Return of the Porsche 914, RAV4 vs. CR-V and Snarky Posts [Ask Nathan]

Could there be a return of the Porsche 914? Image: Lars Sältzer – Via Porsche Club of America 

In this week’s Ask Nathan:

  • Will there be a return of the Porsche 914? 
  • Toyota RAV4 vs. Honda CR-V longevity? 
  • What the hell is with the snarky comments? 

The first question comes from a fan who wants to know if there will be a new Porsche 914. 

Q: (Via NathanAdlen@Twitter) Is this true about a new Porsche 914!?  

I hear that they might do an affordable EV or hybrid sports car that will take on the Tesla sports car. 


A: There is an article talking about the return of the Porsche 914. 

That being said, there is nothing solid out there other than conjecture. The Porsche Club of America and Autoweek both did a op-ed post on why they think it’s a good idea. Still, there is nothing new out of Porsche about future product; however…

A Porsche 914-E would be a great idea! 

Think about is this way: the Porsche 914, one of the original “entry level” Porsches, not counting the 912 – was outstanding. A tiny little performer that was very inexpensive to run and own, the original 914 was a joint project between Volkswagen and Porsche. Built from the late ’60s through the mid ’70s, it wasn’t very powerful, but it handles like a slot car. 

So, it was inexpensive, great handling and a great way to bring new buyers to Porsche. 

Today, the Porsche Taycan is the top aspirational model, but it’s woefully expensive. With a starting price of over $103,000 – the Taycan is up there. Porsche does not currently have a second all-electric vehicles to offer. 

What if… 

Volkswagen has a ton of experience with affordable EVs. Porsche, well – they’re Porsche, so they have high performance expertise. If they got together and jointly built an EV that’s affordable, rear drive and similar to the original 914’s philosophy – it could be a winner. 

It’s just an opinion, nothing more. 

What do you guys think? 


The next message comes a reader who is cross-shopping a 2020 Toyota RAV4 and a Honda CR-V. He’s curious about reliability. 

Q: Greetings  Gentlemen, Love TFL, and have watched for years now.

As an old car guy (used to race SCCA Stock events in a ’69 Fiat 124 Sport Coupe and an even older Alfa) who likes to stay current… I appreciate your clear, knowledgeable, comprehensive, no-bs approach.

I have a question. Now approaching 70, we are shopping for a replacement for my sweetie’s ’09 Honda Fit. We’ve narrowed it down to the two mentioned. Partly because she keeps stealing my ’05 Tundra whenever it snows, and partly because we’ll be moving out of downtown Portland to a more rural property soon. And because excellent gas mileage is critical to her. 
Both are good brands (we currently own one of each we’ve been quite happy with) they each have their strengths & weaknesses. 

But one piece of the equation remains vague. Expected longevity. Since we are hoping this is the final auto she ever buys… this becomes a critical factor. Going solely on brand history, I’d guess the Toyota would get a slight advantage. But I’m just guessing without knowing much about the particular models, let along the hybrid versions.  I’d really appreciate a more informed opinion. Can you help?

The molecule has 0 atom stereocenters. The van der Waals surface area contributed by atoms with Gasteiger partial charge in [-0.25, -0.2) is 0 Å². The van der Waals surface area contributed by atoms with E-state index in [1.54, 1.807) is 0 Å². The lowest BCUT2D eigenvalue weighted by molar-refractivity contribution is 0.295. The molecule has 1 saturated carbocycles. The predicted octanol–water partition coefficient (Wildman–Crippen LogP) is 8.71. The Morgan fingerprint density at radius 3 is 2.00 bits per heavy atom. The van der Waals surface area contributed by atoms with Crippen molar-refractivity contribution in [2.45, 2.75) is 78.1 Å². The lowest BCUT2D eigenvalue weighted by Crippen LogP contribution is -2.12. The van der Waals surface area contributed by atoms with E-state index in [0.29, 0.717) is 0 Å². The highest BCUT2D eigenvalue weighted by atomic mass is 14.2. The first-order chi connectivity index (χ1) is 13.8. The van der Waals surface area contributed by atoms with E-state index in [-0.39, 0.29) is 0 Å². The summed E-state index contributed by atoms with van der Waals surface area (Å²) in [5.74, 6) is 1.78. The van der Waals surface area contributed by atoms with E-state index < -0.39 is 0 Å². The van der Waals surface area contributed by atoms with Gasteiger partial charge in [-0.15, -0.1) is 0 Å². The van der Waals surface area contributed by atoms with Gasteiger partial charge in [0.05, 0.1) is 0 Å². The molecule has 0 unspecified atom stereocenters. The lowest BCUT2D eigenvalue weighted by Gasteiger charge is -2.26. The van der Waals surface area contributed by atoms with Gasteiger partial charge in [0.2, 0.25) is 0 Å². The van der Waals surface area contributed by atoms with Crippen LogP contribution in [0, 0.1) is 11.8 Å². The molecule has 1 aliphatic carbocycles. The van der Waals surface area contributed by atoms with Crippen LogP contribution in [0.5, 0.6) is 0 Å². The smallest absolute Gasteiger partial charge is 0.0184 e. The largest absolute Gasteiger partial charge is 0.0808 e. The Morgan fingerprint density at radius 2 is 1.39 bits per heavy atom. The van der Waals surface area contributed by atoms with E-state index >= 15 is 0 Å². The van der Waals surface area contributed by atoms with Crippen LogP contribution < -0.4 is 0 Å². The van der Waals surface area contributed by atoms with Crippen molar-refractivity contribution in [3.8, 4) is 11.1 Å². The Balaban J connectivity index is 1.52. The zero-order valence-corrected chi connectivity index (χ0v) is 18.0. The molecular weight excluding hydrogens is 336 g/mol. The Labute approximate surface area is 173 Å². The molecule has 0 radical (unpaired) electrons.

David G

A: Hi!

Oh man, I once had a ’73-ish Fiat 124 Sport Coupe and I loved it. It was a pile of wrecking yard parts and I could never get it quite right. Sadly, I could never afford to keep it.   

The consensus seems to be that the Toyota RAV4 is the most reliable out of the two. This is not from personal experience, I think they are both solid, but some Honda owners (many Honda forums) complained of oil consumption issues with the new engine. 

I wish I could be more precise, but that’s all I have.  



TFLnow Live Promotional Photo

The last question is based on someone who doesn’t like some of our responses on our YouTube channels. 

Q: Why do you guys insist on being insulting when insulted? 

I noticed when you get certain comments, some of your replies are snarky. Not blaming you, you seem to represent yourself and are usually pretty logical and fun. I’m referring to the people who post things like, “Worst comment ever” and stuff like that. 


Nathan and The Fast Lane Car team are here to answer your (reasonable) questions. Interesting and/or entertaining emails will be posted to this column. If it’s relevant in the automotive universe, there’s a chance we may know something about it. The author’s email address and name will be omitted – leaving your initials or nickname, your preference.

A: In some cases, we feel the need to respond in kind.  

Sometimes, it’s done out of fun, but you’re right – it can be snarky. I am all for defending ourselves, which is what I do from time to time, but our responses can depend on the context of the comment.
It can also depend on the person who wrote it.
We do get trolled by folks who try to diminish our hard work. Sometimes they simply want to insult one of our hosts or even the fact that we covered the vehicle they hate. While I am fine with responses, which is one of the things we do often, I agree that they can seem unnecessary.  
Still, I’m part of this team and I take ownership of these comments as well 
My policy is: if the post is rude or unreasonable, why are they even bothering with our channel(s) in the first place? The reason is often the byproduct of what they are truly trying to say. 

Love us or hate us, we cover the auto world quickly and we get you the best videos – like this one!